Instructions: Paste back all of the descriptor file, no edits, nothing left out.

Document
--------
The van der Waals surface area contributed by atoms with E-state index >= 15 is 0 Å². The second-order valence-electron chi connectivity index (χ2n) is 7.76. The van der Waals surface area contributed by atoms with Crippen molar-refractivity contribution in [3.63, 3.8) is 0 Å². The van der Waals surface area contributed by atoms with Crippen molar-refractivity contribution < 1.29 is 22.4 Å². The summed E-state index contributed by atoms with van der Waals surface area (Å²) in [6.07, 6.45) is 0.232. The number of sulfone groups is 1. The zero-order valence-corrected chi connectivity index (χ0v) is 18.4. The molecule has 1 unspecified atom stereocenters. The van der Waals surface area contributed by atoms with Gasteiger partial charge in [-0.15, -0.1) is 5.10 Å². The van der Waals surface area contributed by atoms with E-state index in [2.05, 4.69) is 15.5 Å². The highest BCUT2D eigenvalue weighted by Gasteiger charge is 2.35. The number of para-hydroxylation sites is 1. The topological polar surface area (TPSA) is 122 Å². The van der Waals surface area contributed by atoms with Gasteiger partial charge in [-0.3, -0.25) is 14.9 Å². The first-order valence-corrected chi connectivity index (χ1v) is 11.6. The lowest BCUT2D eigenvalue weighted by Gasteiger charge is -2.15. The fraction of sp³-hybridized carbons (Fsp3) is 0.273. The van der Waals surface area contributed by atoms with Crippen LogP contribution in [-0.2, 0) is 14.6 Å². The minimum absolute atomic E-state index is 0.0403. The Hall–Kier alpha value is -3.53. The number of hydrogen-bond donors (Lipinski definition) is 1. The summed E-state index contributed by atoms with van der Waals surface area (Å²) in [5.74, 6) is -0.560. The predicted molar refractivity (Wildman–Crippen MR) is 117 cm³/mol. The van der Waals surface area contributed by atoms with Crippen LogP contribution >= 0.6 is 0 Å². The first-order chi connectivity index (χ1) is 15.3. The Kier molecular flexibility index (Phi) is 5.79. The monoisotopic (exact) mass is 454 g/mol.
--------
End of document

The van der Waals surface area contributed by atoms with E-state index >= 15 is 0 Å². The second-order valence-electron chi connectivity index (χ2n) is 7.76. The van der Waals surface area contributed by atoms with Crippen molar-refractivity contribution in [3.63, 3.8) is 0 Å². The van der Waals surface area contributed by atoms with Crippen molar-refractivity contribution < 1.29 is 22.4 Å². The summed E-state index contributed by atoms with van der Waals surface area (Å²) in [6.07, 6.45) is 0.232. The number of sulfone groups is 1. The zero-order valence-corrected chi connectivity index (χ0v) is 18.4. The molecule has 1 unspecified atom stereocenters. The van der Waals surface area contributed by atoms with Gasteiger partial charge in [-0.15, -0.1) is 5.10 Å². The van der Waals surface area contributed by atoms with E-state index in [2.05, 4.69) is 15.5 Å². The highest BCUT2D eigenvalue weighted by Gasteiger charge is 2.35. The number of para-hydroxylation sites is 1. The topological polar surface area (TPSA) is 122 Å². The van der Waals surface area contributed by atoms with Gasteiger partial charge in [-0.3, -0.25) is 14.9 Å². The first-order valence-corrected chi connectivity index (χ1v) is 11.6. The lowest BCUT2D eigenvalue weighted by Gasteiger charge is -2.15. The fraction of sp³-hybridized carbons (Fsp3) is 0.273. The van der Waals surface area contributed by atoms with Crippen LogP contribution in [-0.2, 0) is 14.6 Å². The minimum absolute atomic E-state index is 0.0403. The Hall–Kier alpha value is -3.53. The number of hydrogen-bond donors (Lipinski definition) is 1. The summed E-state index contributed by atoms with van der Waals surface area (Å²) in [5.74, 6) is -0.560. The predicted molar refractivity (Wildman–Crippen MR) is 117 cm³/mol. The van der Waals surface area contributed by atoms with Crippen LogP contribution >= 0.6 is 0 Å². The first-order chi connectivity index (χ1) is 15.3. The Kier molecular flexibility index (Phi) is 5.79. The monoisotopic (exact) mass is 454 g/mol.